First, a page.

This is not a time for false mod­esty, so don't be afraid to high­light your pro­fes­sional strengths and play down your ter­ri­ble typ­ing skills. Re­mem­ber: it's no brag if it's the truth. Ask your spouse, your child or a friend to play the role of in­ter­viewer so you be­come more com­fort­able speak­ing about your­self in front of oth­ers. Again, this is a con­fi­dence builder. The more you prac­tice, the more con­fi­dent you'll be. De­velop your list of ques­tions. Your in­ter­view shouldn't be seen as some type of in­ter­ro­ga­tion. It's a "get­ting to know you" meet­ing, so feel free to ask ques­tions.

How­ever, your first ques­tion shouldn't be "How much do I get paid?" In­stead, ask ques­tions that show you un­der­stand the job and the com­pany's needs. Be quick to pick up on the in­ter­viewer's com­ments and ask rel­e­vant ques­tions.

Dress for success. An in­ter­view is a per­for­mance with peo­ple play­ing dif­fer­ent roles. Your role is a suc­cess­ful job prospect. Play the part. Whether you're fe­male or male, the con­ser­va­tive for­mal dress is the rec­om­mended out­fit for any in­ter­view. If your busi­ness suit needs iron­ing, send it to the dry clean­ers. Prac­tice pos­i­tive vi­su­al­i­sa­tion. Pro­fes­sional peo­ple do it. So do ac­tors, yoga in­struc­tors and new age thinkers who sleep un­der makeshift pyra­mids to ab­sorb that mys­ti­cal en­ergy.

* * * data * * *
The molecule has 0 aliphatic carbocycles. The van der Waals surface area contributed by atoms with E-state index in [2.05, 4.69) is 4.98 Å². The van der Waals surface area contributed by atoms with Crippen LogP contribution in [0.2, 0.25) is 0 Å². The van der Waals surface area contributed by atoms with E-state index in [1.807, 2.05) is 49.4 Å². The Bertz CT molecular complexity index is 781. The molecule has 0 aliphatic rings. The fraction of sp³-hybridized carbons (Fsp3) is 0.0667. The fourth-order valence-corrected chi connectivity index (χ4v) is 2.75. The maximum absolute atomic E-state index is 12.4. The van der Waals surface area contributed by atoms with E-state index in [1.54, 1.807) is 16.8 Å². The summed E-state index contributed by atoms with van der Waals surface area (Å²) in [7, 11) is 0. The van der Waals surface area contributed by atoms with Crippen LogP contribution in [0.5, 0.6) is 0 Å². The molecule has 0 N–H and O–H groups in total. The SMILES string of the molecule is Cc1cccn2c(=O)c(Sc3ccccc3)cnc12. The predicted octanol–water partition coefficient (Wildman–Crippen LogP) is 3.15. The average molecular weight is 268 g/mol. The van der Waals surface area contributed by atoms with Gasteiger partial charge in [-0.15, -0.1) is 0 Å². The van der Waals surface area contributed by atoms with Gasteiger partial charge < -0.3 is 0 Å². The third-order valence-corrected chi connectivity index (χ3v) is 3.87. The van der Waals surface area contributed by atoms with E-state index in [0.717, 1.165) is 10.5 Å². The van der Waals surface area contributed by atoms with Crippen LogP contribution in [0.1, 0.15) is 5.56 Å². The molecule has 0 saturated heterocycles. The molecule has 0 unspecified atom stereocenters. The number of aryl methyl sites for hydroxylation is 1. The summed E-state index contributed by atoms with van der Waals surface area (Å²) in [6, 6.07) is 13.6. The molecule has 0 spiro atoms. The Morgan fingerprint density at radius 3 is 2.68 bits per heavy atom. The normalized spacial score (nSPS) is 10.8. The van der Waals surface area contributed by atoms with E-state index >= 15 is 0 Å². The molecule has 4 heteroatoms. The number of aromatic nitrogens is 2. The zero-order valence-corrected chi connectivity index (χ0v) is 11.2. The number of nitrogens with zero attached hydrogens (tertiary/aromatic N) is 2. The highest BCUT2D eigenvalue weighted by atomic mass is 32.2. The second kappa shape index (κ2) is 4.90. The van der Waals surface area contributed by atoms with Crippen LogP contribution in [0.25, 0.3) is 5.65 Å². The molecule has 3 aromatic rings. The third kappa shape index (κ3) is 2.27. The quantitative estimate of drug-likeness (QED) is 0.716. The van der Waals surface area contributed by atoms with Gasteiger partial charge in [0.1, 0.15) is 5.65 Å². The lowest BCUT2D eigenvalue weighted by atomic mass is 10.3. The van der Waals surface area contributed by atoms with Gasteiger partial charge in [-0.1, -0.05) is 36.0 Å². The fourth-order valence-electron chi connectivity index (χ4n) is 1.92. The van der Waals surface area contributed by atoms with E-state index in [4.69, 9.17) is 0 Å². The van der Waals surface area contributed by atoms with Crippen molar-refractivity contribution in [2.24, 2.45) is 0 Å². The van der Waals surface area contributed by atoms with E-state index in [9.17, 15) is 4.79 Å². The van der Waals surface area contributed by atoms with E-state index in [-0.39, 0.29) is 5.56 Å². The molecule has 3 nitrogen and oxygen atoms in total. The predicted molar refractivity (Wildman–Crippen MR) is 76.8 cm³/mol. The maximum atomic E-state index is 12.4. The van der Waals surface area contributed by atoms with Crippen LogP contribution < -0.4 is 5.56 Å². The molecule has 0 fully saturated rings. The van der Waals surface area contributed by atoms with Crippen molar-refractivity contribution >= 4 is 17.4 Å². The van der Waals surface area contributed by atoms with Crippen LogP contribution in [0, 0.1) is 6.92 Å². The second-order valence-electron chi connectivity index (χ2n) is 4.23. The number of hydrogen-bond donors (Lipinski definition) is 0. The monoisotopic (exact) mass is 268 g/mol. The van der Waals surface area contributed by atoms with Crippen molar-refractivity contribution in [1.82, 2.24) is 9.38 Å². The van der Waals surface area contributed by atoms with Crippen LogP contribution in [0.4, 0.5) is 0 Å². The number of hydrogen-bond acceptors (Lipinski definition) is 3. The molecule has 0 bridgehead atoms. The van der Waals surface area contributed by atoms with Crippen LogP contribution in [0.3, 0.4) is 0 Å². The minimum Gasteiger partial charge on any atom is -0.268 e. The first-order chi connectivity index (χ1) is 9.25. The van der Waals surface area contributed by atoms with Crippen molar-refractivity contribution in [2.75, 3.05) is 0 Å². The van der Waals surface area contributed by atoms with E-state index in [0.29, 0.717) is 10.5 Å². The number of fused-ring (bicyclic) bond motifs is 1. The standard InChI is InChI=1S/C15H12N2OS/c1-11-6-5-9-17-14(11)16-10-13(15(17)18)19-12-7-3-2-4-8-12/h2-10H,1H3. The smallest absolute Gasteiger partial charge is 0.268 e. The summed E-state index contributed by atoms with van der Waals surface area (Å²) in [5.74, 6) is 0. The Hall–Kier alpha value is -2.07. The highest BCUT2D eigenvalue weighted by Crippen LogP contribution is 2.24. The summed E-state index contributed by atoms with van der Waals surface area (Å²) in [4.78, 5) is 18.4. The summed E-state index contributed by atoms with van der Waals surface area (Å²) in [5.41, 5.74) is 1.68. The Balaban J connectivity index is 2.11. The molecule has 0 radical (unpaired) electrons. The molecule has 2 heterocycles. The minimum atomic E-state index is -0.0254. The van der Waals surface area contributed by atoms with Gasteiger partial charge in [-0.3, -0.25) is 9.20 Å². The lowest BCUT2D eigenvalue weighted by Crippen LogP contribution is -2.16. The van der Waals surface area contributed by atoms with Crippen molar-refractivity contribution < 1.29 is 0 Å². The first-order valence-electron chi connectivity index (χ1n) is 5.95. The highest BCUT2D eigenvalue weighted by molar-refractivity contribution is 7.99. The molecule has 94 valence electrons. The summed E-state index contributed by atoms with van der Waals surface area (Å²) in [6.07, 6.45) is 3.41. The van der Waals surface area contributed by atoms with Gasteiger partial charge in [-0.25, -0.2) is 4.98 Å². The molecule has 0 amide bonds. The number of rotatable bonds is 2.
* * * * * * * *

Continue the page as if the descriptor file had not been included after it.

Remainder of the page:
It's called pos­i­tive vi­su­al­i­sa­tion - and it works. It really does. In the days lead­ing up to the in­ter­view, pic­ture your­self sit­ting op­po­site the head of HR. Pic­ture your­self re­laxed, com­fort­able, at the top of your game.

Play that clip over and over in your mind un­til it be­comes so fa­mil­iar, it ac­tu­ally be­comes a part of your self-im­age. It sim­ply can't be stated too of­ten - your con­fi­dence dur­ing an in­ter­view should be ob­vi­ous and gen­uine.

Gather your ma­te­ri­als. The day be­fore the in­ter­view, gather your ma­te­ri­als and place them in a brief­case or at­taché or a folder. If you don't have one, buy one or bor­row one. It's an­other op­por­tu­nity to project that pro­fes­sional im­age you wear so well.

Bring ex­tra copies of your re­sume in a manila en­velop. Bring a pad and pen­cil to take notes. Bring a cal­cu­la­tor (you never know). If you've been asked to pro­vide ad­di­tional in­for­ma­tion (school tran­scripts, e.g.) make sure you've got clean copies ready to hand over.

You've done it all. You've pre­pared your­self; you've built your con­fi­dence so you can look the in­ter­viewer straight in the eye. The night be­fore the in­ter­view, go to bed early. Have some warm milk, coco or herbal tea. Re­lax. Set the alarm and sleep com­fort­ably in the knowl­edge that you're as pre­pared as you'll ever be. No, not ev­ery in­ter­view will be a success. You won't get the job ev­ery time - but don't take it per­son­ally.

It's not about you; it's about the needs of the com­pany. How­ever, you can in­crease the chances of success by pre­sent­ing a pro­fes­sional, pre­pared, and con­fi­dent you to the in­ter­viewer. That's how you turn an in­ter­view into a job of­fer.